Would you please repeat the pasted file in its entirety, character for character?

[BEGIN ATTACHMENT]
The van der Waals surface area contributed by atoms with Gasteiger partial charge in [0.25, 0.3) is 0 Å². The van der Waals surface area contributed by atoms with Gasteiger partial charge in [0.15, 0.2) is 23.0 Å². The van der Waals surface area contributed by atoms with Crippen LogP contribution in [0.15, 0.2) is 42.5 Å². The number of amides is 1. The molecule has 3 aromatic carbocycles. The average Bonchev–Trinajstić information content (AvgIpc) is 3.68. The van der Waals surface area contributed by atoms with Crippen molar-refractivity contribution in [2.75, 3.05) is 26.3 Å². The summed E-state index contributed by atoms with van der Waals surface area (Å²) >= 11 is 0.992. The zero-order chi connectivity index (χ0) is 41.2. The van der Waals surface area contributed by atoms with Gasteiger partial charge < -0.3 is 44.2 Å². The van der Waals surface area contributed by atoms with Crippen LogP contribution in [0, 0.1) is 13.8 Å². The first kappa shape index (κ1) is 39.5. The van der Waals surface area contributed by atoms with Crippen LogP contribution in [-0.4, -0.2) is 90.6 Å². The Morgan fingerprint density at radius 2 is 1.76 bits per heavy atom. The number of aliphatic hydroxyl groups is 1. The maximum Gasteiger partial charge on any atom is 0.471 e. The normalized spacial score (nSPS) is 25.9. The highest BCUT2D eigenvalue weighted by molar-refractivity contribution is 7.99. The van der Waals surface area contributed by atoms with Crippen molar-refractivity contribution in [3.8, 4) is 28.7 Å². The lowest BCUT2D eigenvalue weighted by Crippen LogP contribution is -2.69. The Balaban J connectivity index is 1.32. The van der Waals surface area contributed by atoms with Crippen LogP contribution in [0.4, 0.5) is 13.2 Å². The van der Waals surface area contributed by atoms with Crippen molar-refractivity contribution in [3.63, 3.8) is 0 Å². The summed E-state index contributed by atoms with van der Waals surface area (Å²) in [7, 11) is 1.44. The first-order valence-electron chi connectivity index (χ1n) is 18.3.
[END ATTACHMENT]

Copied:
The van der Waals surface area contributed by atoms with Gasteiger partial charge in [0.25, 0.3) is 0 Å². The van der Waals surface area contributed by atoms with Gasteiger partial charge in [0.15, 0.2) is 23.0 Å². The van der Waals surface area contributed by atoms with Crippen LogP contribution in [0.15, 0.2) is 42.5 Å². The number of amides is 1. The molecule has 3 aromatic carbocycles. The average Bonchev–Trinajstić information content (AvgIpc) is 3.68. The van der Waals surface area contributed by atoms with Crippen molar-refractivity contribution in [2.75, 3.05) is 26.3 Å². The summed E-state index contributed by atoms with van der Waals surface area (Å²) >= 11 is 0.992. The zero-order chi connectivity index (χ0) is 41.2. The van der Waals surface area contributed by atoms with Gasteiger partial charge < -0.3 is 44.2 Å². The van der Waals surface area contributed by atoms with Crippen LogP contribution in [0, 0.1) is 13.8 Å². The first kappa shape index (κ1) is 39.5. The van der Waals surface area contributed by atoms with Crippen LogP contribution in [-0.4, -0.2) is 90.6 Å². The Morgan fingerprint density at radius 2 is 1.76 bits per heavy atom. The number of aliphatic hydroxyl groups is 1. The maximum Gasteiger partial charge on any atom is 0.471 e. The normalized spacial score (nSPS) is 25.9. The highest BCUT2D eigenvalue weighted by molar-refractivity contribution is 7.99. The van der Waals surface area contributed by atoms with Crippen molar-refractivity contribution in [3.8, 4) is 28.7 Å². The lowest BCUT2D eigenvalue weighted by Crippen LogP contribution is -2.69. The Balaban J connectivity index is 1.32. The van der Waals surface area contributed by atoms with Crippen LogP contribution in [0.4, 0.5) is 13.2 Å². The van der Waals surface area contributed by atoms with Crippen molar-refractivity contribution in [3.63, 3.8) is 0 Å². The summed E-state index contributed by atoms with van der Waals surface area (Å²) in [7, 11) is 1.44. The first-order valence-electron chi connectivity index (χ1n) is 18.3.